“Choosing to Serve a Mission” by Kendra Bybee and Sareta Dobbs

Introduction and Conclusion by Kendra Bybee 

Essay by Sareta Dobbs 

Family history has long been a topic of considerable discomfort for me. As a Black member of the church, I would find myself rolling my eyes when other members would stand at the pulpit telling the sacred stories of their ancestors. Admittedly, I was rolling my eyes because I felt a certain amount of envy. I was envious that they knew who their ancestors were. I was envious because their stories seemed to solidify their place as members of the church, a place that I felt that I had no valuable reason to also inhabit. I spent many a day wondering why I wasn’t blessed with a known family history, one that would make my fellow church mates envious of the accomplishments of my ancestors. My own parents rarely talked about their conversion or family history stories, a fact that further exacerbated my feelings of envy and otherness; it was just the way my family was, I decided.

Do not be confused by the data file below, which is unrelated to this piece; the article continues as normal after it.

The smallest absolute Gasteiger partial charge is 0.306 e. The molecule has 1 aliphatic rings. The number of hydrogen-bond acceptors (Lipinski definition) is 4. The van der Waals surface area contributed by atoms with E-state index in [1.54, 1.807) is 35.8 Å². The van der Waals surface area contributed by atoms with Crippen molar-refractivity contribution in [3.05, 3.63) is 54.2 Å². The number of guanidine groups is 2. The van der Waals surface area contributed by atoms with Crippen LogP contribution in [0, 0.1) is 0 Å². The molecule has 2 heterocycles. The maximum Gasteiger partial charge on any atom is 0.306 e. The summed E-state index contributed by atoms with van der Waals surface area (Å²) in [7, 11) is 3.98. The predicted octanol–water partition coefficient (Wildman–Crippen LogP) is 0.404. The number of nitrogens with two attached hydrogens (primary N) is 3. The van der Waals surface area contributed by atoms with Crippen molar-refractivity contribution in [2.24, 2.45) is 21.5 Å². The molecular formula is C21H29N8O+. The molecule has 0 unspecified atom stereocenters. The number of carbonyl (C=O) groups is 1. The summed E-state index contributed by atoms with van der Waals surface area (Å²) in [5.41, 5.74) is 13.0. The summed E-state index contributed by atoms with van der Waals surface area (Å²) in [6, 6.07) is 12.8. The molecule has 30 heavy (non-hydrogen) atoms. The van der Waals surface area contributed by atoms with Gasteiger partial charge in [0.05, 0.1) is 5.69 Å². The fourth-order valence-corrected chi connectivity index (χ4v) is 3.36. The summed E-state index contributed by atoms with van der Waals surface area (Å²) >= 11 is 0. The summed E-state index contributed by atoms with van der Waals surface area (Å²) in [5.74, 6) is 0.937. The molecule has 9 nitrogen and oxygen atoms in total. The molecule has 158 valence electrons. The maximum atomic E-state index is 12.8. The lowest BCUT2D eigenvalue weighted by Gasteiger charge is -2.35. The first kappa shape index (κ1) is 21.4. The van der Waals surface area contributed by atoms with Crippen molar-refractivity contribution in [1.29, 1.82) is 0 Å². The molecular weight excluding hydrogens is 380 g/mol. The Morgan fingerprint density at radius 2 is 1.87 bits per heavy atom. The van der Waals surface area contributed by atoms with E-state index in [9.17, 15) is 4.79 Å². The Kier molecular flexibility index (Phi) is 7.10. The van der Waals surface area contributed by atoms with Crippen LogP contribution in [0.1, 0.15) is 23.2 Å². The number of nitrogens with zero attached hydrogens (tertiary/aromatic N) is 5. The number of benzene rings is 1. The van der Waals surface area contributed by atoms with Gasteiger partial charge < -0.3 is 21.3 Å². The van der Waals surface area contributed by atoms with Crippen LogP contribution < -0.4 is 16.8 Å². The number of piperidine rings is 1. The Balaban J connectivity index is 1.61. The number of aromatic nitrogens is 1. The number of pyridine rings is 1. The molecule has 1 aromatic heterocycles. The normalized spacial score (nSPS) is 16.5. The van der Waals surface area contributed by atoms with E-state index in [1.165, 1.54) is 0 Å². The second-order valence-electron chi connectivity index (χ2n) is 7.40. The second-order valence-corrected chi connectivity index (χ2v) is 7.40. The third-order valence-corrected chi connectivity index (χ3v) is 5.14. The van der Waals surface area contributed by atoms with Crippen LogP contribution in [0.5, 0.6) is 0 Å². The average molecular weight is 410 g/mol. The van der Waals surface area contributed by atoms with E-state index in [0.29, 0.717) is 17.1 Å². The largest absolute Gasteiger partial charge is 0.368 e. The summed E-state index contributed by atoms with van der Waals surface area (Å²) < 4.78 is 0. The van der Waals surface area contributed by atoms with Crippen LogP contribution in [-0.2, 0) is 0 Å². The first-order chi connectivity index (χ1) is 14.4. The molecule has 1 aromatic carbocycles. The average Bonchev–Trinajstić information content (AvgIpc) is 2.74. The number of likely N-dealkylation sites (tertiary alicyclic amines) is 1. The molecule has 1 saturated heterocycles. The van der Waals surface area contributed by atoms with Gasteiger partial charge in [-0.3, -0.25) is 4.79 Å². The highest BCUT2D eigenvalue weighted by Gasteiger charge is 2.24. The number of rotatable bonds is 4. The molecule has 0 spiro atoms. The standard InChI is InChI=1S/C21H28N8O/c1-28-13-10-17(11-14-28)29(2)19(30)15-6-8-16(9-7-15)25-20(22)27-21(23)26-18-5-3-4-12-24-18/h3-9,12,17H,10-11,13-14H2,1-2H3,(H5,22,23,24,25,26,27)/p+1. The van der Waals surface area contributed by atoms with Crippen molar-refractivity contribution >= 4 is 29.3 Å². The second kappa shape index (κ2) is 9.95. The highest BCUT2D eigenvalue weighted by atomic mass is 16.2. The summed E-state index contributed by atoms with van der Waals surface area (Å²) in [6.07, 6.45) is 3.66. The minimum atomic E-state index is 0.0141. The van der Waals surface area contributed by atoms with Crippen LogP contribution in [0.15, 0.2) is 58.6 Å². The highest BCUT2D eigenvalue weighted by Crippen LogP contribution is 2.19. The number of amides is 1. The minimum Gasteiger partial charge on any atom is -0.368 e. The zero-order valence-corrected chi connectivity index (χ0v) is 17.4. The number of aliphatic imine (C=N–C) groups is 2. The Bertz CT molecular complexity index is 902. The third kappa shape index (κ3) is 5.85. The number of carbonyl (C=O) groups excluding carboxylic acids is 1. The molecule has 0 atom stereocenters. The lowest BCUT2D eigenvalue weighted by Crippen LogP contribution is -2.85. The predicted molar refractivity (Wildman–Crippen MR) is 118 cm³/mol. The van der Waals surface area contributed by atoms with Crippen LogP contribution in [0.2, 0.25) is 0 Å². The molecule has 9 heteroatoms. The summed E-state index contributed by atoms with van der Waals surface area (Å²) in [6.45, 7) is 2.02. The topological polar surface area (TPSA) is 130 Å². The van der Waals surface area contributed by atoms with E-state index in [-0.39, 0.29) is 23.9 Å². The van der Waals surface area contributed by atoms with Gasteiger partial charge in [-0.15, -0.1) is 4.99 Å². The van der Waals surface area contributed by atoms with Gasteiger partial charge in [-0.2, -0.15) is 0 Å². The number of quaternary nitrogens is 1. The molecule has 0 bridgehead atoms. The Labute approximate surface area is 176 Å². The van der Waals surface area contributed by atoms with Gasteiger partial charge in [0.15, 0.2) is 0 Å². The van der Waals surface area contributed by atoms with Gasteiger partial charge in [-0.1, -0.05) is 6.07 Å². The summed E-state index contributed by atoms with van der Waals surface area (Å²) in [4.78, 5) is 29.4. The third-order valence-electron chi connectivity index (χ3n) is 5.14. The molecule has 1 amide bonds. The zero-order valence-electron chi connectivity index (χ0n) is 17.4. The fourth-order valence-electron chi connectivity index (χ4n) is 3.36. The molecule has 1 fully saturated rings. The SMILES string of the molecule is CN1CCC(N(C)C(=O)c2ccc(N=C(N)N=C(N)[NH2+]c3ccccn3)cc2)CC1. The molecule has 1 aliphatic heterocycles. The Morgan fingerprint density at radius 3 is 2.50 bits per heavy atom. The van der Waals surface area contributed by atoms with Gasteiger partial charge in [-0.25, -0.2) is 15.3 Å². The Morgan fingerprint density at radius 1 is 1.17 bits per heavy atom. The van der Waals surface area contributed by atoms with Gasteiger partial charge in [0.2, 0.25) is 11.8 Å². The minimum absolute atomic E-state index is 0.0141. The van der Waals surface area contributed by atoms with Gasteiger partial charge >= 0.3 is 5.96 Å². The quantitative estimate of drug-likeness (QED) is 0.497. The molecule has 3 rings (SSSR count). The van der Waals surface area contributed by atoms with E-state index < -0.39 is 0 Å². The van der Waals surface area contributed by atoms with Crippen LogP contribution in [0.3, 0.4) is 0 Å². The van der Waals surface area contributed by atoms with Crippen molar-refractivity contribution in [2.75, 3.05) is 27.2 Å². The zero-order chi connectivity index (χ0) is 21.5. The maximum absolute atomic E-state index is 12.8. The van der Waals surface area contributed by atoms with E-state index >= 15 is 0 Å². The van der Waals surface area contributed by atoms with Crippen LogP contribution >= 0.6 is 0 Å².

Imagine my astonishment when, after nosing through my mother’s old books and journals, I discovered that my mother, my introverted, fame-avoiding mother, was the first Black woman to receive her mission call for the church. I finally felt as though I had some family history; I finally had a story to tell. Yet, it wasn’t my story to tell; it was and is her story. It was a story that she felt, for many years, had only to do with her life. History, however personal we may view it, rarely has an effect on only one life though — a fact that my mother came to better understand as our family size changed and as her children went out into the world. 

Her story, forty-plus years in the making, is the backbone of who I am. It is the story that has propelled my siblings and me to stand firm in places that are not ready for us. It is the story that has taught us that every individual has a history that affects us all. 

This is my family history. 

— K.B.